As we all know, Donald Rumsfeld was instrumental in providing the rationale for going to war against Iraq in 2003. Today, 12 years later, we remain on a war footing in that region of the world. Let’s take a look at one of Secretary Rumsfeld’s key statements that was part of the drumbeat leading to the Iraq war.
In February 2002, JIM MIKLASZEWSKI, at that time NBC’s Pentagon correspondent asked Secretary Rumsfeld:
“In regard to Iraq weapons of mass destruction and terrorists, is there any evidence to indicate that Iraq has attempted to or is willing to supply terrorists with weapons of mass destruction? Because there are reports that there is no evidence of a direct link between Baghdad and some of these terrorist organizations.”
“Reports that say that something hasn’t happened are always interesting to me, because as we know, there are known knowns; there are things we know we know. We also know there are known unknowns; that is to say we know there are some things we do not know. But there are also unknown unknowns — the ones we don’t know we don’t know. And if one looks throughout the history of our country and other free countries, it is the latter category that tend to be the difficult ones. And so people who have the omniscience that they can say with high certainty that something has not happened or is not being tried, have capabilities that are — what was the word you used, Pam, earlier?”
At first blush, I note no “I’s” in his response – just “we’s.” The personal pronoun “I” connotes personal commitment. A response that starts with or contains an “I” likely reflects personal commitment. What follows that “I” is important, but it’s also important that we see no “I’s.” So, there is no personal commitment in his response.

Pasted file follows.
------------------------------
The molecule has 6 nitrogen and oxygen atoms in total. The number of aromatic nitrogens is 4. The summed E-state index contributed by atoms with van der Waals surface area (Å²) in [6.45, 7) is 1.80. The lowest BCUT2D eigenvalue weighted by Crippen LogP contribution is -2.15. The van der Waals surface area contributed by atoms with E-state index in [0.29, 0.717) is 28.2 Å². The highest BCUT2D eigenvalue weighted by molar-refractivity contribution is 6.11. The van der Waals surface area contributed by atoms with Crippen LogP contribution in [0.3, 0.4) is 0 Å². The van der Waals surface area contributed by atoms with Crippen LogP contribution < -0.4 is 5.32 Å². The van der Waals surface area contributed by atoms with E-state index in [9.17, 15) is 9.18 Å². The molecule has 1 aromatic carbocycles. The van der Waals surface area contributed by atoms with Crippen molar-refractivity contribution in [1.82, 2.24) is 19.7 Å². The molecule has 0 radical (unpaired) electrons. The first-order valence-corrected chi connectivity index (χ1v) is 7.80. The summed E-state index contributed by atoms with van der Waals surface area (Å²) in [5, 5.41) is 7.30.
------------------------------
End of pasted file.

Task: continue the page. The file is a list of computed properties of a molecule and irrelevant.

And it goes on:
Let’s first take a look at the question: “In regard to Iraq weapons of mass destruction and terrorists, is there any evidence to indicate that Iraq has attempted to or is willing to supply terrorists with weapons of mass destruction?” This is an excellent question. I wish Miklaszewski had stopped there! But he goes on, “Because there are reports that there is no evidence of a direct link between Baghdad and some of these terrorist organizations.” With that addition, Miklaszewski allows Rumsfeld to wiggle out of answering the critical question.
One of the teachings of my book, “Getting the Truth,” is that poorly structured questions can prohibit you from getting the truth. This is a prime example. You need to structure - no sculpt - your questions to make sure they are simple, direct, and compact. All excess needs to be trimmed, eliminated, and avoided. Miklaszewski’s addition was unnecessary and only provided a route for deflection, avoidance.
Predictably, Rumsfeld responds to the addition, not the core question. Despite his confidence and arrogance, his response is very telling. He never answers the core question – rather, he deftly evades it. I’ve often said that when people don’t answer the question, they did. That is to say they had the opportunity to directly answer the question but chose not to. In this example, he not only doesn’t answer the core critical question, he evades it by providing a non-answer. The word “evade” connotes intent, a clever avoidance. This is a clever, evasive, non-answer.
And, maybe, therein lies the reason we see no “I” in his response. Non-answers don’t need “I’s." Non-answers require no commitment.
So, now the question is: “Why would he choose to evade giving us the justification for the 2003 Iraq war?” History is slowly but inexorably revealing the answer.
To learn more, get Joe Koenig's "Getting the Truth"